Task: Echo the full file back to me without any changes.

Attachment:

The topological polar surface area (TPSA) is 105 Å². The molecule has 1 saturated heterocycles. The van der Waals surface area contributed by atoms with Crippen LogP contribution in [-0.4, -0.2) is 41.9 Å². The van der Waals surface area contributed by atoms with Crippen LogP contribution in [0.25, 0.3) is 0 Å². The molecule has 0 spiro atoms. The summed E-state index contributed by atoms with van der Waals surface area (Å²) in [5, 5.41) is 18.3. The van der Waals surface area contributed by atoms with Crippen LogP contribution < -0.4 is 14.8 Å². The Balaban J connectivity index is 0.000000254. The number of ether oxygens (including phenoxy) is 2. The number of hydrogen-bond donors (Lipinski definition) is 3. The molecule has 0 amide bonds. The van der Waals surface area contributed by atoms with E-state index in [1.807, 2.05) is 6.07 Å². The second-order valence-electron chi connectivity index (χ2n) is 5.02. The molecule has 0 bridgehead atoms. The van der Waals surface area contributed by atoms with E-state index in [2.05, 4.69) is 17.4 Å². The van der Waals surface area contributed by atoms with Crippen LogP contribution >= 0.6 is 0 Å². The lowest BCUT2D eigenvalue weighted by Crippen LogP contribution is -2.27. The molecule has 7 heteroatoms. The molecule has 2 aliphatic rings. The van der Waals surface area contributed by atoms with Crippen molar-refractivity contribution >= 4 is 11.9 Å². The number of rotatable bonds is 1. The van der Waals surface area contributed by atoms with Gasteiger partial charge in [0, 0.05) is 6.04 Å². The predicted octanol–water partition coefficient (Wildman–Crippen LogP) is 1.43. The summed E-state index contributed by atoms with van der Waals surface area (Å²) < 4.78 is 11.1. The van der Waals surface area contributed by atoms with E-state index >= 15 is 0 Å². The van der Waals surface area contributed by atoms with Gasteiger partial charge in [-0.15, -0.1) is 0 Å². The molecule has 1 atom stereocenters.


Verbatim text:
The topological polar surface area (TPSA) is 105 Å². The molecule has 1 saturated heterocycles. The van der Waals surface area contributed by atoms with Crippen LogP contribution in [-0.4, -0.2) is 41.9 Å². The van der Waals surface area contributed by atoms with Crippen LogP contribution in [0.25, 0.3) is 0 Å². The molecule has 0 spiro atoms. The summed E-state index contributed by atoms with van der Waals surface area (Å²) in [5, 5.41) is 18.3. The van der Waals surface area contributed by atoms with Crippen LogP contribution < -0.4 is 14.8 Å². The Balaban J connectivity index is 0.000000254. The number of ether oxygens (including phenoxy) is 2. The number of hydrogen-bond donors (Lipinski definition) is 3. The molecule has 0 amide bonds. The van der Waals surface area contributed by atoms with E-state index in [1.807, 2.05) is 6.07 Å². The second-order valence-electron chi connectivity index (χ2n) is 5.02. The molecule has 0 bridgehead atoms. The van der Waals surface area contributed by atoms with E-state index in [2.05, 4.69) is 17.4 Å². The van der Waals surface area contributed by atoms with Crippen LogP contribution >= 0.6 is 0 Å². The lowest BCUT2D eigenvalue weighted by Crippen LogP contribution is -2.27. The molecule has 7 heteroatoms. The molecule has 2 aliphatic rings. The van der Waals surface area contributed by atoms with Crippen molar-refractivity contribution >= 4 is 11.9 Å². The number of rotatable bonds is 1. The van der Waals surface area contributed by atoms with Gasteiger partial charge in [0, 0.05) is 6.04 Å². The predicted octanol–water partition coefficient (Wildman–Crippen LogP) is 1.43. The summed E-state index contributed by atoms with van der Waals surface area (Å²) < 4.78 is 11.1. The van der Waals surface area contributed by atoms with E-state index >= 15 is 0 Å². The van der Waals surface area contributed by atoms with Gasteiger partial charge in [-0.15, -0.1) is 0 Å². The molecule has 1 atom stereocenters.